Stuart HillI also wanted to go back and tell the stories of some my other favourite characters, especially the Vampire King and Queen. I absolutely loved writing about them; I particularly enjoyed their snobbery, their refined manners and their sarcasm – and all of that, coupled with their ferocity, made me think of some of my old teachers (not all of them – I had some great teachers). I could just imagine His Vampiric Majesty as an old-style headmaster who’d sweep through the corridors in a long gown, on the hunt for prey or for any pupil who’d forgotten their homework! And Her Vampiric Majesty would just have to be a maths teacher … precise, professional, petrifying!

I think there are more stories to be told involving the young King Redrought, his fighting, farting cat Cadwalader, and his future wife Athena, the warrior princess of the mighty Hypolitan. Perhaps one day, I’ll tell them.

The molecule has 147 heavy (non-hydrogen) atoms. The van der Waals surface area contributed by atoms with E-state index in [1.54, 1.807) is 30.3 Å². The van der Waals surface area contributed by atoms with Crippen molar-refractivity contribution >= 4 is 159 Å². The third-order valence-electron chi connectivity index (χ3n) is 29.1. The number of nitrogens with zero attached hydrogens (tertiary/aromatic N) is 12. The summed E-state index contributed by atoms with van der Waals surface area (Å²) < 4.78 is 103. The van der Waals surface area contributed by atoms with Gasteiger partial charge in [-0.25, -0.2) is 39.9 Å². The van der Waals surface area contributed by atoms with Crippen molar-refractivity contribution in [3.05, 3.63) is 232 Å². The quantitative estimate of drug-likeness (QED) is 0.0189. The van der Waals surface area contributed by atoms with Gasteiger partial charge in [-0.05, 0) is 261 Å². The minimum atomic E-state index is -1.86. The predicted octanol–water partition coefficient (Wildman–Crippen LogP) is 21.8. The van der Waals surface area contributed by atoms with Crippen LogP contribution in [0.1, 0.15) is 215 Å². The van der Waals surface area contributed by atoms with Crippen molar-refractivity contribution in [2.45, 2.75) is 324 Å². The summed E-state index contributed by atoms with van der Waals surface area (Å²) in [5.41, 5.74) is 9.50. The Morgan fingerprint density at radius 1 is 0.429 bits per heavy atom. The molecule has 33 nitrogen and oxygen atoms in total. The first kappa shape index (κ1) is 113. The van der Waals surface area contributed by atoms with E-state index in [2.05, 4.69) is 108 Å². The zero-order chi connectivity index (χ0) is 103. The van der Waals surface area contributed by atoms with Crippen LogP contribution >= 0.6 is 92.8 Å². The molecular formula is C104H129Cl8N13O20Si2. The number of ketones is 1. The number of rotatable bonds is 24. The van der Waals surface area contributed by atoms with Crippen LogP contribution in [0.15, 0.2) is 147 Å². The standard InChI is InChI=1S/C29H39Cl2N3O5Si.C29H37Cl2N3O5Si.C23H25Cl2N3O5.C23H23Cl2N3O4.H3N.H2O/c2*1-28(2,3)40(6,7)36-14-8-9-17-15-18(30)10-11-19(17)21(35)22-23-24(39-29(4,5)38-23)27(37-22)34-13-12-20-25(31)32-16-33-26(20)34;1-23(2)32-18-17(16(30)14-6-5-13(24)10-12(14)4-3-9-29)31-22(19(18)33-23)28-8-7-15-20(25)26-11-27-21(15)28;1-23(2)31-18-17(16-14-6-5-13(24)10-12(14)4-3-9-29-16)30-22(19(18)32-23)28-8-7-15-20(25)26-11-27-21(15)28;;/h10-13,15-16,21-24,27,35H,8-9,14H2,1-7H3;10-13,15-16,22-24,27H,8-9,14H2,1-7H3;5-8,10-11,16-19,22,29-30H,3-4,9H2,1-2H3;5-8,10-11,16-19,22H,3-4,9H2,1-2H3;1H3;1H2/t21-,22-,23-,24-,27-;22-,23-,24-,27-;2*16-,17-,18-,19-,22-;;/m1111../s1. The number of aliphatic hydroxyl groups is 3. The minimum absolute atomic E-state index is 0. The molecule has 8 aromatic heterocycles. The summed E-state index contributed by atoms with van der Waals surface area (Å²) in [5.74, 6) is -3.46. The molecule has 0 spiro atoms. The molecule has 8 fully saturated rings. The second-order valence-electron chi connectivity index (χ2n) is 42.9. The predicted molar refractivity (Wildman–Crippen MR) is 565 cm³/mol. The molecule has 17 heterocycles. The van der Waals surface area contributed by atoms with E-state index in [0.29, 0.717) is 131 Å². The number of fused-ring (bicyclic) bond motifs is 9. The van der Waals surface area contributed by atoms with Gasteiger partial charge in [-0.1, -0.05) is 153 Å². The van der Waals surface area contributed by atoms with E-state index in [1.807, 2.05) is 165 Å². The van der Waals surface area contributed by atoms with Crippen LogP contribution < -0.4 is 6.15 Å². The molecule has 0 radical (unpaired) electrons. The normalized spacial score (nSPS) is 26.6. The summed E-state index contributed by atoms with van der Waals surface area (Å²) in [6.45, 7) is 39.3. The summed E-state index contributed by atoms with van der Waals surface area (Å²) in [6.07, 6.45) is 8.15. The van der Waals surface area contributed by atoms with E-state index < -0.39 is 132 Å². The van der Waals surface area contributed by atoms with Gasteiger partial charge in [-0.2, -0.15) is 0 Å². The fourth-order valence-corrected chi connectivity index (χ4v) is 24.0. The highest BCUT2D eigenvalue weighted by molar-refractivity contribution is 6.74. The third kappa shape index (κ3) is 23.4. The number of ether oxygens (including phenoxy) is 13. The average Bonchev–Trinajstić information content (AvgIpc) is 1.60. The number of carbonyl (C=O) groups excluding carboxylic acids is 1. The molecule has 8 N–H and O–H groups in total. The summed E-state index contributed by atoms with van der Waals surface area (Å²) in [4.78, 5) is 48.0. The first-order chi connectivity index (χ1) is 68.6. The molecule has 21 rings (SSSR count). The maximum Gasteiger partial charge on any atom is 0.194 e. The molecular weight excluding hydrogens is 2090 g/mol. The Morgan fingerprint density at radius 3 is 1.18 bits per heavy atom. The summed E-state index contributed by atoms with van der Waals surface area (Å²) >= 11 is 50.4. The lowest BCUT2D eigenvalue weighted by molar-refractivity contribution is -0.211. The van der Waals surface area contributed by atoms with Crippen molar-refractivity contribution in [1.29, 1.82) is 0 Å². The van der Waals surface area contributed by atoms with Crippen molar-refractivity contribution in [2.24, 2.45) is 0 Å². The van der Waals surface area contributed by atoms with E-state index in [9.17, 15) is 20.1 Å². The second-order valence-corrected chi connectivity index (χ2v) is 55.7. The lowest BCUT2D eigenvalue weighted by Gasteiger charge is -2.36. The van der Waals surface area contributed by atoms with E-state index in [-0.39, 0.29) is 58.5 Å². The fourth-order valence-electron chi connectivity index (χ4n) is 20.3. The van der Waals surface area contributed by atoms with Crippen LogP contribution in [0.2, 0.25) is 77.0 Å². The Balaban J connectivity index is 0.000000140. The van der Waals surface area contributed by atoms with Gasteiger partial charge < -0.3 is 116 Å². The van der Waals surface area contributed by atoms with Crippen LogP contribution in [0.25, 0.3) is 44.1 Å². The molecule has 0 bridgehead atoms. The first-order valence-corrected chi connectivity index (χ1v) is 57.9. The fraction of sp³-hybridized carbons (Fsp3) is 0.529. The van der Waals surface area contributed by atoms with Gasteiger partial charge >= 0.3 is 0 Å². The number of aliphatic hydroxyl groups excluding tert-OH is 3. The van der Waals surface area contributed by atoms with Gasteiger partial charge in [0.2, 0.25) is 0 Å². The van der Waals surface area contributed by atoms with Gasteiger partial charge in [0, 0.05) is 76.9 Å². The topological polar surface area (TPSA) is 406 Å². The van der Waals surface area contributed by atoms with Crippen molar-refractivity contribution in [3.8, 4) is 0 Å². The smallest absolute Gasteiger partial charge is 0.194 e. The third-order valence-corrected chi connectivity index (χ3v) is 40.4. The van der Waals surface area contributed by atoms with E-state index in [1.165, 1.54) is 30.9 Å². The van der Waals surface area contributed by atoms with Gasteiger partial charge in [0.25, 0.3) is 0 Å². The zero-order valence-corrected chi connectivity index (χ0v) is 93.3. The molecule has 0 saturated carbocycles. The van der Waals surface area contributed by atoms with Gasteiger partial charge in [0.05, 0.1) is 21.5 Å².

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Teen Librarian and the CILIP Carnegie & Kate Greenaway Awards

Those readers who also follow me on twitter or know me in real life will be aware that for the next two years I will be a Judge for the CILIP Carnegie & Kate Greenaway Awards.

The effects of the CKG Awards have been slowly creeping in to the way I have been running Teen Librarian. I have been reading as many of the potential nominations as I could so that when the list of nominated titles is revealed I would not have an almost insurmountable task in getting through all of them. I have not felt that it would be a good idea to review the books I have read over the past year as it may create a conflict of interest if my views on them are made known and they are nominated.